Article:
Putin: No external pressure on Russia will go unchallenged

February 20, 2015. President Vladimir Putin, front fourth left, at a gala marking the Defender of the Fatherland Day at the Grand Kremlin Palace. Left: Presidential Chief of Staff Sergei Ivanov. Third left: Defense Minister Sergei Shoigu.(RIA Novosti / Alexei Druzhinin)
Russia will always find an adequate response to any pressure coming from the outside, Russian President Vladimir Putin said during a gala-show ahead of the upcoming Defender of the Fatherland Day, which honors those who served in the armed forces.

“Nobody should have any illusions that it’s possible to achieve military superiority over Russia – or put it under some sort of pressure – as we’ll always have an adequate response to such reckless schemes,” Putin told the audience.

The President said that Russian “soldiers and officers have proven that they are ready to act decisively, coherently, professionally and courageously, performing the most difficult unconventional tasks, as befits a modern, experienced, combat-ready army, which values its traditions and military duty.”

Defender of the Fatherland Day is an annual holiday in Russia celebrated on February 23. The holiday honors those who serve or have served in the military. It is also often referred to as Men’s Day (though the Russian military do not exclusively consist of men) to act as a counterpart to International Women's Day on March 8.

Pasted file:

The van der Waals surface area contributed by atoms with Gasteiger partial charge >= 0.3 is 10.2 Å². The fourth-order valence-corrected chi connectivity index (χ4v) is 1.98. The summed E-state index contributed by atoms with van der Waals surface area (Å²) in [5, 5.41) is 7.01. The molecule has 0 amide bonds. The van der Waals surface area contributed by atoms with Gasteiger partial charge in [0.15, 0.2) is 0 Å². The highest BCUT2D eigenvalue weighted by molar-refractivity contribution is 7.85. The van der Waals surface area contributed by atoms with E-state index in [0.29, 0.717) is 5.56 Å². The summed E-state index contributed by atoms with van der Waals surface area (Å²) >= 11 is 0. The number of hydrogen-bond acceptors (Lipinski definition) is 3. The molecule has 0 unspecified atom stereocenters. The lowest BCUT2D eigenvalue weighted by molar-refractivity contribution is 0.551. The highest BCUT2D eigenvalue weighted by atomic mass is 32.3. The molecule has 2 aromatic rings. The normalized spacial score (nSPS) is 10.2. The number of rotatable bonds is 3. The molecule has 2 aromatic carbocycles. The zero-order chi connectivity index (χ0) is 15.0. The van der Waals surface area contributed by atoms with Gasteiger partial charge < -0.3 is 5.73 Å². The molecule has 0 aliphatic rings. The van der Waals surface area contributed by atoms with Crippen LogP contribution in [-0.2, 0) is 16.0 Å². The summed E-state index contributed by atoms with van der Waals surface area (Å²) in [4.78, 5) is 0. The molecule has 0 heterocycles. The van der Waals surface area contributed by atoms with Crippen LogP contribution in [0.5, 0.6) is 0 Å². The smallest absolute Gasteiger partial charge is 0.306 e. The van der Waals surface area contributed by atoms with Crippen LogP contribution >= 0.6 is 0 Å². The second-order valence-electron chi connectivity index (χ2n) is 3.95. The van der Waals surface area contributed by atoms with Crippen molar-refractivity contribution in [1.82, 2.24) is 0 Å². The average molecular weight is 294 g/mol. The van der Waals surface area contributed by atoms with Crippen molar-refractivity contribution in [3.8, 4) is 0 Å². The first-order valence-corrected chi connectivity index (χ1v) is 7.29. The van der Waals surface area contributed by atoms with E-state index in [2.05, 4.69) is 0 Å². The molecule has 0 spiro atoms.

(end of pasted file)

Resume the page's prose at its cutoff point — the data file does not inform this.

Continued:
According to Putin, a lot has been done in the country in recent years to improve the effectiveness of the military administration.

“A large-scale program of rearming the Army and Navy is being successfully implemented, which includes an active development of the aerospace and nuclear forces. This is the guaranty of global parity,” the president said, adding that he will do everything in his power for the military’s potential to keep growing.

The President also promised to continue the program aimed at creating dignified conditions for military service, including building more service housing and the development of health and social services. He noted that later this year, on May 9, the world will be celebrating 70 years since the end of World War II.

“It’s a holy date for us as it was the Russian people, the Soviet Army, which made a decisive contribution in the victory against Nazism,” he said.

The USSR lost around 26 million people in WWII, with over half of the victims being civilians.

“This is our victory; our history, which we’ll vigorously defend from lies and oblivion,” he said, refereeing to what Moscow has viewed as attempts by officials in Ukraine and Poland to rewrite history and undermine Russia’s role and sacrifice during the war.

In January, Polish Foreign Minister Grzegorz Schetyna said that it was the Ukrainian army, which liberated the Auschwitz-Birkenau concentration camp during WWII.

Following the comment, Russia’s UN envoy Vitaly Churkin reminded Schetyna that it was the Soviet Army which freed the camp. He added that the multinational front was called the First Ukrainian Front because “it liberated Ukraine from the Nazis before reaching Poland through battles.”

Moscow had earlier criticized Ukrainian Prime Minister Arseniy Yatsenyuk, who described the events of World War II as the “USSR’s attack on Ukraine and Germany.”